The 2015 Poldark is ideal for period drama lovers and those who enjoy quality dramas in general. The production values are top-notch, the scenery is magnificent, the required romance, intrigue and action are there. Everybody in the crew and cast did a superb job to deliver an instant classic. This first series of Poldark is an invitation to read the books, watch the 1975 series, and visit Cornwall of course. Bonus material of the three-disc DVD set from Koba Films is comprised of three featurettes: Poldark, un personnage iconique (Poldark - The Man), Poldark et les femmes (Poldark's Women) and Les coulisses (Poldark - Behind the Scenes). The episodes are in French or English (with optional subtitles).

Poldark (Series 1) is a Mammoth Screen and Masterpiece co-production for the BBC and PBS. Poldark is produced by Eliza Mellor (Death comes to Pemberley). The executive producers are Debbie Horsfield, Karen Thrussell and Damien Timmer for Mammoth Screen, Polly Hill for the BBC and Rebecca Eaton for Masterpiece. Anne Dudley composed the beautiful music. ITV Studios distributes Poldark globally. Robin Ellis, the 1975 Ross Poldark, appears as Reverend Halse.

See also:

Monday, 16 October 2017


Television series are watched all over the world. They are adored, hated and reviewed. Everybody has an opinion on them, including those who don't watch them... or pretend that they don't. This opinion is often based on perception rather than facts. In France, some circles forget that television is the 8th art and are still prejudiced against television fiction vs cinema (le 7ème art).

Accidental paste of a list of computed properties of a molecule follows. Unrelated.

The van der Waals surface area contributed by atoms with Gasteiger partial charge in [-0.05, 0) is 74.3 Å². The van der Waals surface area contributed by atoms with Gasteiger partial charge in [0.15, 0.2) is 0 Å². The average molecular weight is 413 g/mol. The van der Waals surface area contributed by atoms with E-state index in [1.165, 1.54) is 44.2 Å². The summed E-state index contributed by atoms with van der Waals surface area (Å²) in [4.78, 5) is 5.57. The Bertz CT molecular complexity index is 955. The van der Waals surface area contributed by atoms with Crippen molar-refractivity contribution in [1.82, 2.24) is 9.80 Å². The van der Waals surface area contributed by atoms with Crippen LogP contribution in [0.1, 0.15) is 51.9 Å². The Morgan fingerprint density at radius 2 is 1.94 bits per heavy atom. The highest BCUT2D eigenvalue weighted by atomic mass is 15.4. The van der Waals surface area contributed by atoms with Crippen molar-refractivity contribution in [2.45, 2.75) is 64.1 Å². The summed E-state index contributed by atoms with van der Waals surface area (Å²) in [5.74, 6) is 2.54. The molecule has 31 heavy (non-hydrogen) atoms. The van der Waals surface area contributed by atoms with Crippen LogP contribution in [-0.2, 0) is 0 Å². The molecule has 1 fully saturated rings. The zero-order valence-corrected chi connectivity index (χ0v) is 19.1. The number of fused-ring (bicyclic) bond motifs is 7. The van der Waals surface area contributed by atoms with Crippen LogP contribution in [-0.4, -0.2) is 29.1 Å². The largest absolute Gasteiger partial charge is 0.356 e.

French journalists Alain Carrazé and Romain Nigita are both acknowledged experts on TV series. In their new book Series' Anatomy: Le 8e art décrypté (published by Fantask), they generously share this expertise and their passion to explain with clarity, intelligence, but also a bit of humour, how series are made and shown.

From the conception of a television series to its broadcast or release (on SVOD and DVD), Series' Anatomy: Le 8e art décrypté covers the subject in all its aspects: creative and artistic (the showrunner, the writers, the formats, the actors), historical (how Lucille Ball revolutionized the TV industry), geographic (where series are filmed), technical (film or video, HD, special effects, etc...) and economic (financing and budgets, promotion, the US, the UK and French markets). Instructive and absorbing, the impressive work of Alain Carrazé and Romain Nigita rely on their tremendous erudition and a long experience of the television business. Their book is astutely structured around 19 clichés/stereotypes arising from the so-called inferiority of TV compared to cinema, or particularly active these days.

Series' Anatomy: Le 8e art décrypté reminds that television fiction knows the auteur since Reginald Rose, Paddy Chayefsky and Rod Serling (before he created The Twilight Zone). Film adaptations of series didn't start in 1993 with The Fugitive. Actually, TV characters jump to the big screen since the 1950s. Long before the movie versions of Baywatch (2017) and The Man from U.N.C.L.E. (2015), The Quatermass Experiment, Dragnet, Doctor Who and many more preceded them. "Franchises" existed in the 1970s and 1980s (The Muppets, Star Trek). Remakes, reboots, and sequels are not a "new trend". There is more than one "Golden Age of TV series". In France subsists a confusion about the distinction between daytime soaps, primetime soaps and sitcoms. And a series doesn't land on a broadcaster by chance.